After traveling from the West coast to the East coast to visit my mom, then traveling back to the West coast to have sex (yes, actual sex followed the syringical sex at Dr. VaJayjay’s), it is now time to head back to the East coast – this time for work. Lyena has been hired to perform her one-person show, Caterpillar Soup, at a theater in Vermont and I get to tag along as her Technical Director.
We make a quick stop in Maryland first to drop in on my mom and I find myself, once again, struck by how normal everything seems. Lyena, too, seems to think my mom looks surprisingly healthy for someone in hospice. After a few days, we say our goodbyes, steal my sister’s car and make the long trip north.
During the drive, there’s a lot of time to think and talk about how we’re feeling about our baby-making adventure. Though we’re both bummed that our pregnancy the last time didn’t hold, we’re also relieved in a couple of ways. First, we’re glad that the loss happened early. We both know families who have lost pregnancies much later in the process and we know that the pain, sorrow and loss grow exponentially as the weeks progress and the due date nears. If you’re going to lose a pregnancy, earlier is much better. Second, we’re actually a little encouraged, because it means that we can, in fact, conceive. We now know for sure that my swimmers and her eggs are compatible enough to join forces for the good of humanity.
And so it is with hope that we head to Vermont. Hey, it’s only been a few months and we’ve already gotten pregnant once. Some people spend years in this process and don’t even get that far. Maybe this means it will be a short journey for us. Maybe this one will be the one.
As part of our trip, we stop by to see some friends who moved to Burlington a few years ago. They, too, struggled with pregnancy, navigating a long road with two miscarriages, one of which more than halfway into the pregnancy. Somehow they kept up their hope and in the end they had a beautiful, charming daughter. During our too-short few days with them, we spend a lot of time talking late into the night about the joys and pains of pregnancy and parenting. I grill them for any advice I can get and they empathetically laugh at my requests. “There’s no handbook, Dean,” they tell me. “It will be what it will be. And it will be truly amazing.”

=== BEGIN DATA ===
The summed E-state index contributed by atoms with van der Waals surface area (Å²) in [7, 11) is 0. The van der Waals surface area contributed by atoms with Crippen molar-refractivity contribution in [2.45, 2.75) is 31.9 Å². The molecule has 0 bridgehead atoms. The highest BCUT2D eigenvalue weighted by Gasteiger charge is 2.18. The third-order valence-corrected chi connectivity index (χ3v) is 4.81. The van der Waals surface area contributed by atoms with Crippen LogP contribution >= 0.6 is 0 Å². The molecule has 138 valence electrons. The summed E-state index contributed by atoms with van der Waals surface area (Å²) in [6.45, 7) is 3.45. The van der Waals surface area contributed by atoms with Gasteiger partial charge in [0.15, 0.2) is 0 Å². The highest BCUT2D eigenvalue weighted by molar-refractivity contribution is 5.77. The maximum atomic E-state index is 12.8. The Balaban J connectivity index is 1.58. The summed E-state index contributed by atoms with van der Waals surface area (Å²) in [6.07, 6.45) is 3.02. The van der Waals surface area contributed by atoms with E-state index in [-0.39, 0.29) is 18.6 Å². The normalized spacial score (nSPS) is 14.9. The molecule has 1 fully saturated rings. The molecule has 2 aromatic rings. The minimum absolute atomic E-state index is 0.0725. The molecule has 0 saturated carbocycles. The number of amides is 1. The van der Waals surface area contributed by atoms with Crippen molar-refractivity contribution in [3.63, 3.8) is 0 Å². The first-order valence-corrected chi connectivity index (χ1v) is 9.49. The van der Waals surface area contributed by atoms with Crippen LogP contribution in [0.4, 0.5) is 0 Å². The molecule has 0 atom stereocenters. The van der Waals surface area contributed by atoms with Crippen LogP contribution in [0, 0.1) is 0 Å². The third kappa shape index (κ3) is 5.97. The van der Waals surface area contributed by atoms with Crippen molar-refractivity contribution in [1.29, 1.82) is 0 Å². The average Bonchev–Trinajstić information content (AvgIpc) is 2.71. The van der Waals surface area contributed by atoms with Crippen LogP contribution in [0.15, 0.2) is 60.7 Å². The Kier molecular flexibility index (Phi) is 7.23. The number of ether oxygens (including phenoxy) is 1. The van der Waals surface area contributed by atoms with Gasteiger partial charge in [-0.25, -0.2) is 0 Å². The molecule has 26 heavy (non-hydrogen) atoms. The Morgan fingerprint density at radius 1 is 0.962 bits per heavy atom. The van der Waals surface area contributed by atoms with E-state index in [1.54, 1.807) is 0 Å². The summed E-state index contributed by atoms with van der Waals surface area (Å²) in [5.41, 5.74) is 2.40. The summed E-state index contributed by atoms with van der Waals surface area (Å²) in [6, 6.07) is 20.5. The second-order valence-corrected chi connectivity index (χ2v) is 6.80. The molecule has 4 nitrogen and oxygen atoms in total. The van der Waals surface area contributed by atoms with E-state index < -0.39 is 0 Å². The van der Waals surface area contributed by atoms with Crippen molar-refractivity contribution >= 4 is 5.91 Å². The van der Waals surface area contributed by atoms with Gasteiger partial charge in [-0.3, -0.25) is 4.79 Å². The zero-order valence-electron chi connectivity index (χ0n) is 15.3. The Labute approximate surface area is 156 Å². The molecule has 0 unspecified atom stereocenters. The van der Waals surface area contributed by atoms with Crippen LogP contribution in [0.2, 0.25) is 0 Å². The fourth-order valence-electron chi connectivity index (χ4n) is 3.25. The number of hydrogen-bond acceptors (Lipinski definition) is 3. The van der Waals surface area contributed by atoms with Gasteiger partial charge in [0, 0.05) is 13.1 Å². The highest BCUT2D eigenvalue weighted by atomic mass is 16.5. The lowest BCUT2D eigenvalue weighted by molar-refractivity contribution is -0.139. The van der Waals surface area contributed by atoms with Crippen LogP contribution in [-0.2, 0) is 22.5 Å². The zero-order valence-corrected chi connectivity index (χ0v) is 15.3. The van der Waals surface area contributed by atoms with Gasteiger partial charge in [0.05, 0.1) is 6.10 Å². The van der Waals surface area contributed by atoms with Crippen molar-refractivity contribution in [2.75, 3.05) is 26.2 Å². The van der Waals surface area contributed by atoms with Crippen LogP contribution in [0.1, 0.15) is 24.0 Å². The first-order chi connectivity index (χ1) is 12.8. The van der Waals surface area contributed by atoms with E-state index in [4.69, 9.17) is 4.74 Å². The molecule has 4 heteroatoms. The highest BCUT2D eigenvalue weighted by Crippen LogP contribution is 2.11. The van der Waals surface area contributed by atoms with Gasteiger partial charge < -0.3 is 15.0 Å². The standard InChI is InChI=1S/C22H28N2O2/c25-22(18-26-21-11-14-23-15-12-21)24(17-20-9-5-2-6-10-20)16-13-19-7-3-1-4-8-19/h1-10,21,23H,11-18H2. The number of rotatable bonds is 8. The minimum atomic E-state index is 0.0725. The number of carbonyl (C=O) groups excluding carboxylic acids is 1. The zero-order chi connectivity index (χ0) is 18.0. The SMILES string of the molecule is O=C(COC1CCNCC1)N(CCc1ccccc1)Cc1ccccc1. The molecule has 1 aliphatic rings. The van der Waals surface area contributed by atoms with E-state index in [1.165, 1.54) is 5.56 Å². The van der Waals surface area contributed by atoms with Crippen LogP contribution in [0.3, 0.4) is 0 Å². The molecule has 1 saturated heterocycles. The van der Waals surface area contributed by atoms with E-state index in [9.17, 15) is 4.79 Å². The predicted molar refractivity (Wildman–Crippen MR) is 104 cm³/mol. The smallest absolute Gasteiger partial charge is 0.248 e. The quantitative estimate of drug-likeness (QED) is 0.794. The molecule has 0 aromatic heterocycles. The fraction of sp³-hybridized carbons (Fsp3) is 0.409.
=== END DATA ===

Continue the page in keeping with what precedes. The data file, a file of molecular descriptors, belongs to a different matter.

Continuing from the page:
After our visit, as we drive down to the theater, I imagine the “amazing.” I imagine a pregnant Lyena, all bulging belly and odd (or should I say odder) cravings, and me having to hunt down a sprig of fresh dill, some celery root and organic gluten-free oatmeal at three in the morning. I imagine holding our child for the first time. First words, first steps… all the first everythings. For once, it seems my mind is on my side – keeping me afloat instead of tearing me apart.
Lyena’s show is running at an adorable little theater called Sandglass in an adorable little town in southern Vermont called Putney. It’s quite literally a one-intersection town, and exactly as adorable as you expect a small Vermont town to be. The theater itself is actually a converted old barn that sits behind the house of the adorable husband and wife team that operate it. Did I mention it’s adorable?
We roll into town and start our work. I proceed with setting up the technical aspects of the show and Lyena facilitates several workshops in the community. For a while, the distraction of work pushes aside the imaginings, and at times, I almost forget that Lyena might be pregnant. A few days into our visit, however, Lyena comes out of the bathroom with a sort of sad acceptance on her face and informs me that she got her period. It’s going to be a little bit longer journey still.